In the women's category, Michelle Obama came first, followed by Oprah Winfrey and Angelina Jolie. Obama pushed Jolie out of the number one spot she claimed last year.

Unsurprising, really, because what's not to love about Michelle Obama? She is smart, kind, funny, accomplished, a great dancer, a devoted wife and mother, and an all-around, genuinely good person.

She has remained dignified and strong in the face of rabid masses of so-called Americans who spent eight years and beyond insisting that she's a man disguised as a woman. She's endured non-stop racist memes and terrifying threats to her family. She has received far more than her fair share of cruelty, and always takes the high road. She's the one who coined, "When they go low, we go high," after all.

She came from humble beginnings and remains down to earth despite becoming a familiar face around the world. She's not much older than me, but I still want to be like Michelle Obama when I grow up.

Her memoir, Becoming, may end up being the best-selling memoir of all time, having already sold 10 million copies—a clear sign that people can't get enough Michelle, because there's no such thing as too much Michelle.

Don't like Michelle Obama? Don't care. Those of us who love her will fly our MO flags high and without apology, paying no mind to folks with cold, dead hearts who don't know a gem of a human being when they see one. There is nothing any hater can say or do to make us admire this undeniably admirable woman any less.

When it seems like the world has lost its mind—which is how it feels most days these days—I'm just going to keep coming back to this study as evidence that hope for humanity is not lost.

Here. Enjoy some real-life Michelle on Jimmy Kimmel. (GAH. WHY IS SHE SO CUTE AND AWESOME. I can't even handle it.)

Michelle & Barack Obama are Boring Now www.youtube.com

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via EarthFix / Flickr

What will future generations never believe that we tolerated in 2019?

Dolphin and orca captivity, for sure. They'll probably shake their heads at how people died because they couldn't afford healthcare. And, they'll be completely mystified at the amount of food some people waste while others go starving.

According to Biological Diversity, "An estimated 40 percent of the food produced in the United States is wasted every year, costing households, businesses and farms about $218 billion annually."

There are so many things wrong with this.

First of all it's a waste of money for the households who throw out good food. Second, it's a waste of all of the resources that went into growing the food, including the animals who gave their lives for the meal. Third, there's something very wrong with throwing out food when one in eight Americans struggle with hunger.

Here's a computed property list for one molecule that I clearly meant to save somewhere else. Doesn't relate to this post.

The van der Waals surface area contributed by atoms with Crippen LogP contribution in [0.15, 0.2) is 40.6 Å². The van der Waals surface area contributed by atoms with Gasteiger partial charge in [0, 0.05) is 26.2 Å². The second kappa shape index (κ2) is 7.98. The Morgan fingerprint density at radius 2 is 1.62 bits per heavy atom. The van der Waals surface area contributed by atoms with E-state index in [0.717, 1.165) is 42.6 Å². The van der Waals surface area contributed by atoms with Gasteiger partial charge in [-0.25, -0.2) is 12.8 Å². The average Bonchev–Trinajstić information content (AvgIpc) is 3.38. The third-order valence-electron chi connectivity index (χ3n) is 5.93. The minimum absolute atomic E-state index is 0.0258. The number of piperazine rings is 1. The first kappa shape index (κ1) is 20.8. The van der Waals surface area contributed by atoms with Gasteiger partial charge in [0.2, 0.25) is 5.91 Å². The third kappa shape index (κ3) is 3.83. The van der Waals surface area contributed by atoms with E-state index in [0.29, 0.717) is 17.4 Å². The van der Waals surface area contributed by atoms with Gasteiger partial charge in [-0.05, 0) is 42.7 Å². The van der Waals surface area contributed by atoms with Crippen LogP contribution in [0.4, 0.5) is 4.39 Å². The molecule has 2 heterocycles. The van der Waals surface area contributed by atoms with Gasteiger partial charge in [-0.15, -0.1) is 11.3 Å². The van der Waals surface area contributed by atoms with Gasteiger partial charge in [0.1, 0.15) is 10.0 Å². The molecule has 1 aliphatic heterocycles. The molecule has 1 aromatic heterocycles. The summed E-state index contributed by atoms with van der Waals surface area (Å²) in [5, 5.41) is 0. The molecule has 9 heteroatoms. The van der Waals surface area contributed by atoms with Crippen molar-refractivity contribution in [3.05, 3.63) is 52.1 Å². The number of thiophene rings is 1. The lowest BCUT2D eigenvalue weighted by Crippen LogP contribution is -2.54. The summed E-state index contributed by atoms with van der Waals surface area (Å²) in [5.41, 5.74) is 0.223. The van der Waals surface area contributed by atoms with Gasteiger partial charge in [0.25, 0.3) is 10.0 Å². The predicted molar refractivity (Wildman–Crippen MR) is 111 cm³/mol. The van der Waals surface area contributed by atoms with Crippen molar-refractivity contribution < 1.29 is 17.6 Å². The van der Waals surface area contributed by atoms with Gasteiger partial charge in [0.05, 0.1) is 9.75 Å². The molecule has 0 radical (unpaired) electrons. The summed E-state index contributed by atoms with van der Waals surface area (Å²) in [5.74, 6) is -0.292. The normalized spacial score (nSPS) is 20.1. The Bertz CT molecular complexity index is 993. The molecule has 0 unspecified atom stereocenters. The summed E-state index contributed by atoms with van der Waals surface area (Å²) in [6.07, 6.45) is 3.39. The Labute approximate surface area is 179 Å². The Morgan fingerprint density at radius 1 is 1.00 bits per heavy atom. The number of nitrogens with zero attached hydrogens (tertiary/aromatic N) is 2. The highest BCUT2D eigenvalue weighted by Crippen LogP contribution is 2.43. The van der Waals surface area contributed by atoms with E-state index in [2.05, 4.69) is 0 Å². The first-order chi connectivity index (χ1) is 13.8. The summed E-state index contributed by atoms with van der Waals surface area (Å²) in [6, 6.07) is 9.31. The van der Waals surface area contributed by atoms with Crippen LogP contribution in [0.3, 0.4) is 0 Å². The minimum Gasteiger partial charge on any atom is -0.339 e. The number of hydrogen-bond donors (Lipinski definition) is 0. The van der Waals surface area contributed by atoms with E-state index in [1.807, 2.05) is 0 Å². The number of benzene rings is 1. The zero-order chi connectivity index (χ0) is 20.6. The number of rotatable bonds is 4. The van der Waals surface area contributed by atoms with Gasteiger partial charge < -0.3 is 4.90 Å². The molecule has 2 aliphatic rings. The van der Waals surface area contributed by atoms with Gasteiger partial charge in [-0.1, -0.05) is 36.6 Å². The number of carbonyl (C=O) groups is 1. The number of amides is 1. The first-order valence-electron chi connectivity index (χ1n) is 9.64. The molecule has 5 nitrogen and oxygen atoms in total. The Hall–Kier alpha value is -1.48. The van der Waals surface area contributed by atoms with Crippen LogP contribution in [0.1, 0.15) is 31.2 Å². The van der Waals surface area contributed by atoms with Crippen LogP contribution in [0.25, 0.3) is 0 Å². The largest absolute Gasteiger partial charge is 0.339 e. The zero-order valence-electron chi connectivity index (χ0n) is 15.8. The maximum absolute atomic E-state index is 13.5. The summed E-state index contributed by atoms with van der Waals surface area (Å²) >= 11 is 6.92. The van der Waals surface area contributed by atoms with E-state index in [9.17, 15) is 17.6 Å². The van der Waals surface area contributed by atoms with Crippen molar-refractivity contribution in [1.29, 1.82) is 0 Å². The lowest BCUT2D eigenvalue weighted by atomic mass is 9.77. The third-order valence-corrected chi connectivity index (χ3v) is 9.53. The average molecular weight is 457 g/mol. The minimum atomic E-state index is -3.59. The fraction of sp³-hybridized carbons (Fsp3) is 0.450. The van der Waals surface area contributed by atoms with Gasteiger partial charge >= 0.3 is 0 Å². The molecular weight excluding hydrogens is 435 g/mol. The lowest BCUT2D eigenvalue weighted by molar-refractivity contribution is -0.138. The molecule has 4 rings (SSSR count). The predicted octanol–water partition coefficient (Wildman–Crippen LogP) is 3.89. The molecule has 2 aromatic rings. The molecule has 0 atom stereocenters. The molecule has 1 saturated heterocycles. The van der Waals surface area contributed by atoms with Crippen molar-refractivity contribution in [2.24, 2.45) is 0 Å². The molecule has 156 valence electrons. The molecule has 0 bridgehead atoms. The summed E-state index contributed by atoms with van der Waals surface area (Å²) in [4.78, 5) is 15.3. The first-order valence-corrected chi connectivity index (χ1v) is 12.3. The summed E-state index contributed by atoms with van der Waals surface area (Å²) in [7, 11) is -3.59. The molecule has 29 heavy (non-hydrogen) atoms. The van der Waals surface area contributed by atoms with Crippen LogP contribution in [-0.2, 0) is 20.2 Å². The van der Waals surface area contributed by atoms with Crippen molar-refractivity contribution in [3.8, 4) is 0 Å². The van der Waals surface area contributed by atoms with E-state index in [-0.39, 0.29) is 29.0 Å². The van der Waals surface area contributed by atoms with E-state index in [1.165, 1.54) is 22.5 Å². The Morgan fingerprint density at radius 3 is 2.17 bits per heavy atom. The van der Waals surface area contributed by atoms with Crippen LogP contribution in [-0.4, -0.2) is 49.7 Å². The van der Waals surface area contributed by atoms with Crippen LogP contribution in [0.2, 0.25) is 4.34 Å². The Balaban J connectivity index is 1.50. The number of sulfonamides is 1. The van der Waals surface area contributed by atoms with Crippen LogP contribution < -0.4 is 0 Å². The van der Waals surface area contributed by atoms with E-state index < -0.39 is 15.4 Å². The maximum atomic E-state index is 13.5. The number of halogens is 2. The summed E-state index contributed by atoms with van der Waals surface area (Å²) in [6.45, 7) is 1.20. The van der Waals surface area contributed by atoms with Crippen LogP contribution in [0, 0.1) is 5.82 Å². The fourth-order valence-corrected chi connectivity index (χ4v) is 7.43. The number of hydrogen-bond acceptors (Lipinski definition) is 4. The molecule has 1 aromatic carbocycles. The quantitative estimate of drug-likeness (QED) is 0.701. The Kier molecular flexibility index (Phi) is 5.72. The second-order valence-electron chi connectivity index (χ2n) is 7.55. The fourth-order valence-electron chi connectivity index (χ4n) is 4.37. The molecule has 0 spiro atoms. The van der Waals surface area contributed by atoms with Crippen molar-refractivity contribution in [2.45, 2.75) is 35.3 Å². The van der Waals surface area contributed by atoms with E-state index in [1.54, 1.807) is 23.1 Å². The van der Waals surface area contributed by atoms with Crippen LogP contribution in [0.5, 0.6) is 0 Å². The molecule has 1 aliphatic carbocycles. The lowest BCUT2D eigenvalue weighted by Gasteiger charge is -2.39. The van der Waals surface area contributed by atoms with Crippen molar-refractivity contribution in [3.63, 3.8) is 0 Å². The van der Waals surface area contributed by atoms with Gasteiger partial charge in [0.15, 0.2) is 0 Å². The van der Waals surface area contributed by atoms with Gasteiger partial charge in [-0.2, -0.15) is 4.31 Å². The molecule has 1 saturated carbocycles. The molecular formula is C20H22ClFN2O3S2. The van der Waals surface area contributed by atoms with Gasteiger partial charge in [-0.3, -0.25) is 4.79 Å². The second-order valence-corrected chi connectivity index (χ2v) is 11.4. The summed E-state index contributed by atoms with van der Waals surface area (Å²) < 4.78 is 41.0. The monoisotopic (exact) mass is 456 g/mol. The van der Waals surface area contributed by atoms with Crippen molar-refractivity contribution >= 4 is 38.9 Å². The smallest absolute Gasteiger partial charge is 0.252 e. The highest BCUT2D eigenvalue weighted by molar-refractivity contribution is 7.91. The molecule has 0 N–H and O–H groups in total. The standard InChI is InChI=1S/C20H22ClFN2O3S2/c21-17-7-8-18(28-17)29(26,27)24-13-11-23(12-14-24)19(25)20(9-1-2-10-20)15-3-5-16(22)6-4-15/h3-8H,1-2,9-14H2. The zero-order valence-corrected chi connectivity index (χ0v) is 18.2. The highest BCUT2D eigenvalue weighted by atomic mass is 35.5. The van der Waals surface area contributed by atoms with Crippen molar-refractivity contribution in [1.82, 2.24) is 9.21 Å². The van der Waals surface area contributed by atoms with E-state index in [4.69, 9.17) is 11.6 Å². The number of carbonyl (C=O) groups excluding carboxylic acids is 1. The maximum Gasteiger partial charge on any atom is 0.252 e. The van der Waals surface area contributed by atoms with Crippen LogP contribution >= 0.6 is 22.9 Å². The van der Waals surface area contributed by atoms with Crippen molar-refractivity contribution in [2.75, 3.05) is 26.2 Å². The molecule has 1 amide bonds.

Supermarkets are just as guilty of this unnecessary waste as consumers. About 10% of all food waste are supermarket products thrown out before they've reached their expiration date.

Three years ago, France took big steps to combat food waste by making a law that bans grocery stores from throwing away edible food.According to the new ordinance, stores can be fined for up to $4,500 for each infraction.

Previously, the French threw out 7.1 million tons of food. Sixty-seven percent of which was tossed by consumers, 15% by restaurants, and 11% by grocery stores.

This has created a network of over 5,000 charities that accept the food from supermarkets and donate them to charity. The law also struck down agreements between supermarkets and manufacturers that prohibited the stores from donating food to charities.

"There was one food manufacturer that was not authorized to donate the sandwiches it made for a particular supermarket brand. But now, we get 30,000 sandwiches a month from them — sandwiches that used to be thrown away," Jacques Bailet, head of the French network of food banks known as Banques Alimentaires, told NPR.

It's expected that similar laws may spread through Europe, but people are a lot less confident at it happening in the United States. The USDA believes that the biggest barrier to such a program would be cost to the charities and or supermarkets.

"The logistics of getting safe, wholesome, edible food from anywhere to people that can use it is really difficult," the organization said according to Gizmodo. "If you're having to set up a really expensive system to recover marginal amounts of food, that's not good for anybody."

Plus, the idea may seem a little too "socialist" for the average American's appetite.

"The French version is quite socialist, but I would say in a great way because you're providing a way where they [supermarkets] have to do the beneficial things not only for the environment, but from an ethical standpoint of getting healthy food to those who need it and minimizing some of the harmful greenhouse gas emissions that come when food ends up in a landfill," Jonathan Bloom, the author of American Wasteland, told NPR.

However, just because something may be socialist doesn't mean it's wrong. The greater wrong is the insane waste of money, damage to the environment, and devastation caused by hunger that can easily be avoided.

Planet

The world is dark and full of terrors, but every once in a while it graces us with something to warm our icy-cold hearts. And that is what we have today, with a single dad who went viral on Twitter after his daughter posted the photos he sent her when trying to pick out and outfit for his date. You love to see it.




After seeing these heartwarming pics, people on Twitter started suggesting this adorable man date their moms. It was essentially a mom and date matchmaking frenzy.